This history introduces us to the Church in her western outposts… Polycarp had sent Pothinus into Celtic Gaul at an early date as its evangelist. He had fixed his see at Lyons [Jack note: today the third largest city in France], when Irenaeus joined him as a presbyter, having been his fellow-pupil under Polycarp. There, under the “good Aurelius,” as he is miscalled (a.d. 177), arose the terrible persecution [Jack note: This Aurelius is the Stoic emperor depicted by Richard Harris in “Gladiator,” under whose reign Justin Martyr and Polycarp among others were martyred] … It was during this persecution that Irenaeus was sent to Rome with letters of remonstrance against the rising pestilence of heresy… But he had the mortification of finding the Montanist heresy patronized by Eleutherus the Bishop of Rome; and there he met an old friend from the school of Polycarp, who had embraced the Valentinian heresy. We cannot doubt that to this visit we owe the lifelong struggle of Irenaeus against the heresies that now came in, like locusts, to devour the harvests of the Gospel. But let it be noted here, that, so far from being “the mother and mistress” of even the Western Churches, Rome herself is a mission of the Greeks; Southern Gaul is evangelized from Asia Minor, and Lyons checks the heretical tendencies of the Bishop at Rome. Ante-Nicene Christianity, and indeed the Church herself, appears in Greek costume which lasts through the synodical period; and Latin Christianity, when it begins to appear, is African, and not Roman. It is strange that those who have recorded this great historical fact have so little perceived its bearings upon Roman pretensions in the Middle Ages and modern times.

05 Jul 2006

I recently talked to a woman who was mightily confused about Dan Brown’s baloney that Constantine cooked up the canon of Scripture. For those interested in a brief overview of the manifold errors in this book, this audio interview is a good start.

25 Jun 2006

One thing you hear, usually from supporters of contemporary worship, is that Luther adapted tavern songs for use in the church. Not so (and the same apparently goes for the Wesleys). According to Dr. Peter Masters of London’s Metropolitan Tabernacle:

Promoters of new worship love to quote Luther as saying, “Why should the devil have all the good tunes?” What they do not tell their hearers is that Luther was talking about Catholic church music, not tavern songs. He was not interested in stealing from the world around him. If, rarely, a secular melody was used, it was very greatly changed, and what else would we expect from the Reformer who wrote:

“Take special care to shun perverted minds who prostitute this lovely gift of nature and of art with their erotic rantings. And be quite assured that none but the devil goads them on to defy their very nature. . . . They purloin the gift of God and use it to worship the foe of God.”

Luther clearly believed that music was to be identified with its source and users. It was the world of those days that stole from the church to obtain a melody line for a bawdy bar song, but not the other way round. …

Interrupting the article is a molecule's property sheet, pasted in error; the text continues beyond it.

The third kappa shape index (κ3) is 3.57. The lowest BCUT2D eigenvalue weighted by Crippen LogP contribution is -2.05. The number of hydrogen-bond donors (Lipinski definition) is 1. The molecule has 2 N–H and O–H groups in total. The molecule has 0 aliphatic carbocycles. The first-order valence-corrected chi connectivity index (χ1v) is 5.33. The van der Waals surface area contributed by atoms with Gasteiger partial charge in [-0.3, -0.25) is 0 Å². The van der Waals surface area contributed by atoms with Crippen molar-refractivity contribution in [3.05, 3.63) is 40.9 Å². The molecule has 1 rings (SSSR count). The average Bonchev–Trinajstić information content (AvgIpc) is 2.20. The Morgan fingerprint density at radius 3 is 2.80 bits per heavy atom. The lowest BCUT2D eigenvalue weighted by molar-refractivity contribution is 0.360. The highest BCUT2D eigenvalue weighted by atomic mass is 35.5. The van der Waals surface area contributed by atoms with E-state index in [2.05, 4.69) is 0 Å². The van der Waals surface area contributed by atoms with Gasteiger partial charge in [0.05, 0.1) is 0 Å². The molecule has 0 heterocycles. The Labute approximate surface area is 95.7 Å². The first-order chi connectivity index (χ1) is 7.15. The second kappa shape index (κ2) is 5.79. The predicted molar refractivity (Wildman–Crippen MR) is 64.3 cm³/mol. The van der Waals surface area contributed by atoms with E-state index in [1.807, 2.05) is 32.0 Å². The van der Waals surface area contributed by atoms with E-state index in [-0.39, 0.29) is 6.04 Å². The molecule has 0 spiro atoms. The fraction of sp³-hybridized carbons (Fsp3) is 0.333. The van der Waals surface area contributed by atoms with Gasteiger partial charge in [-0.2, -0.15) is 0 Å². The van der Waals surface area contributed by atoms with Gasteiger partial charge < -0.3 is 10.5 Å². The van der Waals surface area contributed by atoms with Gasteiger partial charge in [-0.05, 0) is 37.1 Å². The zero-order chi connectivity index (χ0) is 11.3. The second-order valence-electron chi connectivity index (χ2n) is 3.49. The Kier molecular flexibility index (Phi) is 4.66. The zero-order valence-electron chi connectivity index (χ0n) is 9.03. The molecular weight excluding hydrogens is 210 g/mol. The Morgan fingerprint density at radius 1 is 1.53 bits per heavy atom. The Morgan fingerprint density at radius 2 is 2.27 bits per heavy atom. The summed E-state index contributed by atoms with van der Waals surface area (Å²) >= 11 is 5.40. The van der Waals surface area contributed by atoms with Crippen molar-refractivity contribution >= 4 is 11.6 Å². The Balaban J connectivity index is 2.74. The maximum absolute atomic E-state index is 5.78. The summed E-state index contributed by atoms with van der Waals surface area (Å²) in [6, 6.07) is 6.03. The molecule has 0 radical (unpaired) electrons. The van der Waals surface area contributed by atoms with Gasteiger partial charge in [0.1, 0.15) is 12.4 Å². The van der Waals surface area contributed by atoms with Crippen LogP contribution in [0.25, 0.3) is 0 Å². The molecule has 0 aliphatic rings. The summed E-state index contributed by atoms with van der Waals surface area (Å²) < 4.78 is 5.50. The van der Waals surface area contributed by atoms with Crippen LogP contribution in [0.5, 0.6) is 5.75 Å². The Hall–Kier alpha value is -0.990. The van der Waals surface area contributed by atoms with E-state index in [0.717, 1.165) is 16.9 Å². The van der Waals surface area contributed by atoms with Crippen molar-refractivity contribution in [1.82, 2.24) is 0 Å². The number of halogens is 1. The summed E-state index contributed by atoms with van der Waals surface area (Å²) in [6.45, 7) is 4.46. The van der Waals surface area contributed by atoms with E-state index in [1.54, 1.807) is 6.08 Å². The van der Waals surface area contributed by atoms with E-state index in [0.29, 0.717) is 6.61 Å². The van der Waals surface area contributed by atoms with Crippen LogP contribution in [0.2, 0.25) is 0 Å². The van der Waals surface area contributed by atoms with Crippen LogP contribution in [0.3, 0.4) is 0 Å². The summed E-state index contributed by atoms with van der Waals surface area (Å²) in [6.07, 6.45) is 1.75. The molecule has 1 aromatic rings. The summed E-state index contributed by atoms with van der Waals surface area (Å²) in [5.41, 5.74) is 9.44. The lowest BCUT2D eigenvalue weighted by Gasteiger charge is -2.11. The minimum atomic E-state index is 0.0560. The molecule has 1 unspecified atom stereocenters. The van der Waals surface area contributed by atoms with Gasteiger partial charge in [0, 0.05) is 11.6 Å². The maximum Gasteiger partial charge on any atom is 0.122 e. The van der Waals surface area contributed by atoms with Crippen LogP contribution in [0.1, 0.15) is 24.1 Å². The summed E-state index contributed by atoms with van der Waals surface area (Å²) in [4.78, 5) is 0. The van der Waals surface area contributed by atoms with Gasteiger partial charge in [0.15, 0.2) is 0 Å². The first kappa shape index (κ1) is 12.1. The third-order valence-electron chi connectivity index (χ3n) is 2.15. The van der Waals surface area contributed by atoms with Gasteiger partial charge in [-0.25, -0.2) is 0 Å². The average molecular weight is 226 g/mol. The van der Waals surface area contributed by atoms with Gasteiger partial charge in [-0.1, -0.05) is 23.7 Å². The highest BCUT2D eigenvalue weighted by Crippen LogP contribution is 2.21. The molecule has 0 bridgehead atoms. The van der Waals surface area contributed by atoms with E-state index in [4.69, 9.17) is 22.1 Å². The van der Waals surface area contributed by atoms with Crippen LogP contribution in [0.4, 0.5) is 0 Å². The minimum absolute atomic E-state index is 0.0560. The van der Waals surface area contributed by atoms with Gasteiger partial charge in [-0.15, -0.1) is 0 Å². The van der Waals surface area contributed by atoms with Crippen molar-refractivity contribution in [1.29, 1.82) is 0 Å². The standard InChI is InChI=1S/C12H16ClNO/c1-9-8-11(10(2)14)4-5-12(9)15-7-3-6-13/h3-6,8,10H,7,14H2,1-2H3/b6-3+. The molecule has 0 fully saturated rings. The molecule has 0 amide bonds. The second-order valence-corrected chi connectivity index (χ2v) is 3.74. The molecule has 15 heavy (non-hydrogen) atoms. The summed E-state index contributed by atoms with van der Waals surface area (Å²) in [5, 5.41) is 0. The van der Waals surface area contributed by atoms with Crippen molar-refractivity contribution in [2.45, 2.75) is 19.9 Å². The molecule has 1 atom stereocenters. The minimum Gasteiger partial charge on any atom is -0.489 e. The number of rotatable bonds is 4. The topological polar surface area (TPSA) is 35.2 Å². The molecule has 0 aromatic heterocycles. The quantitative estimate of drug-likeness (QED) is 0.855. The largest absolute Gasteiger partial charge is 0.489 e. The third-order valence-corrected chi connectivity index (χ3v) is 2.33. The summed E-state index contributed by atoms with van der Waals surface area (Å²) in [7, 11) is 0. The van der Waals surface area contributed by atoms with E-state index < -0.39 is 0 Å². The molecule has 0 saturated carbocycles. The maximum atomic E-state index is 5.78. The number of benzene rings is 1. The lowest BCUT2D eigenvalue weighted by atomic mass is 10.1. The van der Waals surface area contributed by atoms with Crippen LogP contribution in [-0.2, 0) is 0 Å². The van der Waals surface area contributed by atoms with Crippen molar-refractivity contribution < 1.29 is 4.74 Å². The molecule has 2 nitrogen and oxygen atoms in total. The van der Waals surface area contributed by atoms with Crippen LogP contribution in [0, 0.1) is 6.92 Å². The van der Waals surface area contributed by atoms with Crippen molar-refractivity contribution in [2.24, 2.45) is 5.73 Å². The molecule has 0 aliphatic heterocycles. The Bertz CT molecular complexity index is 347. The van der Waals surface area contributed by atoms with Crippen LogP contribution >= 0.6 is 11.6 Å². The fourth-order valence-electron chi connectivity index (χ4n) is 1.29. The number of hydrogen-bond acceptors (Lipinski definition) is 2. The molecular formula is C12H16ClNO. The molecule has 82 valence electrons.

Does evangelical worship reinvent itself every few decades by adopting new hymn and musical forms, controversial at first, but soon becoming the status quo? Yes, answer the glib advocates of new worship. But let any reader just visit the second-hand bookshop in town, and pick out old hymnbooks. There may be eighteenth-century books there. As you take them up and examine them, you may be surprised to see how many of the hymns are familiar to you. These form the backbone of conservative hymnbooks to this day. … This is because the church of Christ has long had its very own culture of hymns and hymn tunes, formed to suit reverent, intelligent, heartfelt praise, and kept well apart from the world of profanity.

05 Jun 2006

What are the common threads in these progressive contest finalists? Well, first that none of these high-flown sentiments may be realized without being backed up by the threat of government force and bureaucracy. But second, we see this common thread of future vs. past. It reminded me of words Joe Sobran wrote in 1990, words which apply not only to politics, but to many debates going on in our churches.

In The Whig Interpretation of History, Herbert Butterfield lamented the tendency of historians to see the controversies of the past in the anachronistic categories of “progressive” and “reactionary.” Whig history interpreted the clash of, say, Reformers and Church not in terms the raging opponents would have understood, but as a battle between the forces of the future (Luther) and the forces of the past (Pope Leo X).

This way of flattening complicated disputes into easily grasped melodrama has trickled down into journalism. Many “news” stories have as their subtext the battle between Progressive good guys and Reactionary villains. Despite the official journalistic ethic of neutrality, unmistakable moral commitment creeps into news reports of conflict between pope and theologian, government and protestor, business and labor, white and black, male and female. We sense we’re getting cues as to which side we should be rooting for … The ultimate Progressive categories are not heaven and hell, or good and evil, or order and chaos, but Future and Past. Even the cusswords of the Progressive are chronological: archaic, outdated, Neanderthal, medieval.

…History itself has begun to demolish the Progressive mythology. Socialism is in moral, political, and economic ruins. The noble savages of the Third World have shown us what comes after “liberation.” And it’s all so tiresome. We have seen the Future, and it has acquired its own discreditable past.